The sun had already risen when we exited our warm and cozy tent. The air was fresh in a way only mountain air can be. Piercing through our lungs, straight to our souls, it promptly provided the energy we required to explore our hike that morning. We aimed to return to our temporary home before the first star could shimmer above us, so our departure was swift.
Our first steps immediately reverberated of our excitement for what was to come: the most breathtaking panoramic view of the mountain range; a shade of blue that only revealed itself from the highest peak; and the strong feeling of accomplishment once at the top. We were ready, we were on our way to be impressed, to be amazed. The beaten footpath resonated of past adventurers. Other lucky souls who put in the effort to witness magic. Amongst the high pitched birds and the soft flicker of leaves above us we could only hear our footsteps and our deep, accelerating breaths. The blend of a thousand shades of green was all that surrounded us for kilometres… with the occasional smile here and there from incoming hikers.
Our enthusiasm shared the space in our hearts with the secret pride felt when overtaking fellow explorers, with our slightly faster pace and our profusely more sweaty skin. But there was also a mild self reflection when being passed by fitter, mostly younger but sometimes much older, “competitors”. Because that’s what if felt like: a competition… to the top of course, but also with our own body’s limitations. Pushing through each movement, at first with ease but soon enough with the increasing revelation of our weaknesses.
The end goal kept us going through each turn, each ascent, each encounter that would gently confirm we were not there yet. It kept us going, thinking that perhaps our struggle with pace was irrelevant since the peak, unlike us, stood still, and every second was progress in its own way. Magnificent peak. Attainable peak. The lingering idea that it might not offer its panorama views to us today remained unspoken as we carefully watched the forming clouds from the corner of our eyes. Hiking to a peak and finding oneself above the clouds has its rewards.. but not at Panorama Ridge.
Our steps were getting slower. Minutes, hours had gone by. Our eyes, now accustomed to the beauty surrounding us, seemed to be resting more peacefully, focused on the task at hand… until they suddenly stared in disbelief! The path was disappearing into an uneven, unwelcoming white surface. The green tree line now behind us, we were, at last, facing the final stage: a field of aggressive rocks submerged in icy snow. We glared, again, at the clouds surrounding the peak. Thick. Impenetrable. The smiles on incoming hikers had turned into looks of disappointment, of tired failures; but yet they were accompanied by weak encouragements for us to still make it to the top. And “see” for ourselves one of Mother Nature’s masterpieces.
We started our attempt, using every bit of energy we had left to fuel our optimism. At one of the last turns, a couple meters away from the steepest portion, we could not face the dark reality. We could not bring ourselves to go up the last few steps, into the clouds. So we paused, weakly smiled and decided that there was hope, but that we should rest first. In reality, we were giving the clouds time to depart. Maybe, hopefully. So that we could catch a glimpse of the blue down below. A few other adventurers appeared to do the same, lingering up at the ridge, looking down where they should see a beautiful lake. Some still snapping pictures and some, perhaps due to altitude, laughing it off.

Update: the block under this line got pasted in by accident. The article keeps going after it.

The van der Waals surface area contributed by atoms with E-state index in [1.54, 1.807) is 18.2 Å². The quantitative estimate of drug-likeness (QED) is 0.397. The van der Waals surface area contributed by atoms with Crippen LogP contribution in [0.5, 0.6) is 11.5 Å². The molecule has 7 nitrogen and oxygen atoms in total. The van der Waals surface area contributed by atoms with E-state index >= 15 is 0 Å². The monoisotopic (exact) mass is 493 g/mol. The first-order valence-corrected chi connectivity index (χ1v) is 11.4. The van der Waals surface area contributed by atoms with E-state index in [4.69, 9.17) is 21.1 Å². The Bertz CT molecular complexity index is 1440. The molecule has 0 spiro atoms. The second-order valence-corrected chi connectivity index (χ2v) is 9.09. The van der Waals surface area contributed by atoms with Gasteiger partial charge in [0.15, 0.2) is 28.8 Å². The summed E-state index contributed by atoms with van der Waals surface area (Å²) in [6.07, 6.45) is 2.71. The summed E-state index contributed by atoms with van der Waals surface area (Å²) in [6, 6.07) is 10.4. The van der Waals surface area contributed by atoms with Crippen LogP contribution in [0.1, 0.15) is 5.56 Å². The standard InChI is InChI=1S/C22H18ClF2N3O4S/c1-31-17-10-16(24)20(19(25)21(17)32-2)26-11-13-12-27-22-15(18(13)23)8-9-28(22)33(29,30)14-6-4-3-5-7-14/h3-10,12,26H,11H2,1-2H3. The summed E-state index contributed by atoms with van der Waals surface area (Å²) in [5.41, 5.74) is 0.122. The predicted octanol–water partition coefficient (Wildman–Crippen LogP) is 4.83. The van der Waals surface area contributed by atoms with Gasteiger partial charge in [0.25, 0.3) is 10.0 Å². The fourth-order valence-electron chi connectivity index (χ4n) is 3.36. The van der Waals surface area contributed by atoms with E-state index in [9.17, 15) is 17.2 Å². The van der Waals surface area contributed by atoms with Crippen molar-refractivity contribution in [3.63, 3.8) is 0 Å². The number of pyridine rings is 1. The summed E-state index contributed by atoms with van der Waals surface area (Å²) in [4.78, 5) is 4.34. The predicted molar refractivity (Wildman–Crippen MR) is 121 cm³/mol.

Out of the distant laughters and shredded ice I suddenly heard a hopeful awe. Just behind us, behind the enormous rock that had provided us with shelter for lunch. I jumped to my feet to see for myself. It was small. It was tiny. But there it was, a substantial opening in the clouds that confirmed there was magic underneath. I ran back to my partner and sparked a new hope in his eyes, in his muscles. He followed me back to the tiny window and we knew we had no time to spare. The clouds were stepping aside to give us what we had longed for the whole way up.
All packed up again, we took our fastest steps yet, up the steep finale. It seemed twice as long, thrice as hard as we had anticipated but we made it up to the ridge, short breathed. A powerful, flat, arid space became visible… yet, surrounded by clouds, which had closed back up. The onlookers we had shared the previous moment of hope with were already heading back down, apparently satisfied. We were not. We still could not accept this outcome. It was time for a favour, a return for our efforts.
Determined that I not only wanted this but needed it, I sat away from the edge and closed my eyes. I looked down, but inwards this time, looking for my dear friend Mother Earth. She was everywhere with us, yet so often overlooked, disrespected. But I trusted in our relationship and maybe, hopefully, she would accept my request today. I just wanted to see the lake. For my partner’s birthday. For the conviction that we were one in the universe. For the reassurance that Mother Earth was still on my side. After a few moments, lost in my meditation I heard words of agreement… or was it the wind? I felt the energy shift around me and opened my eyes.
Back at the ridge, it started barely perceptible. The grey clouds appeared to be turning dark blue as they were spreading, slowly revealing Garibaldi Lake in all of its splendour. The sky was opening below us, oddly. Our view of the lake was growing, as were our smiles and our hearts. It reached all the way to the shores below and paused. The magic lasted seven minutes. And it was simply, truly, amazing.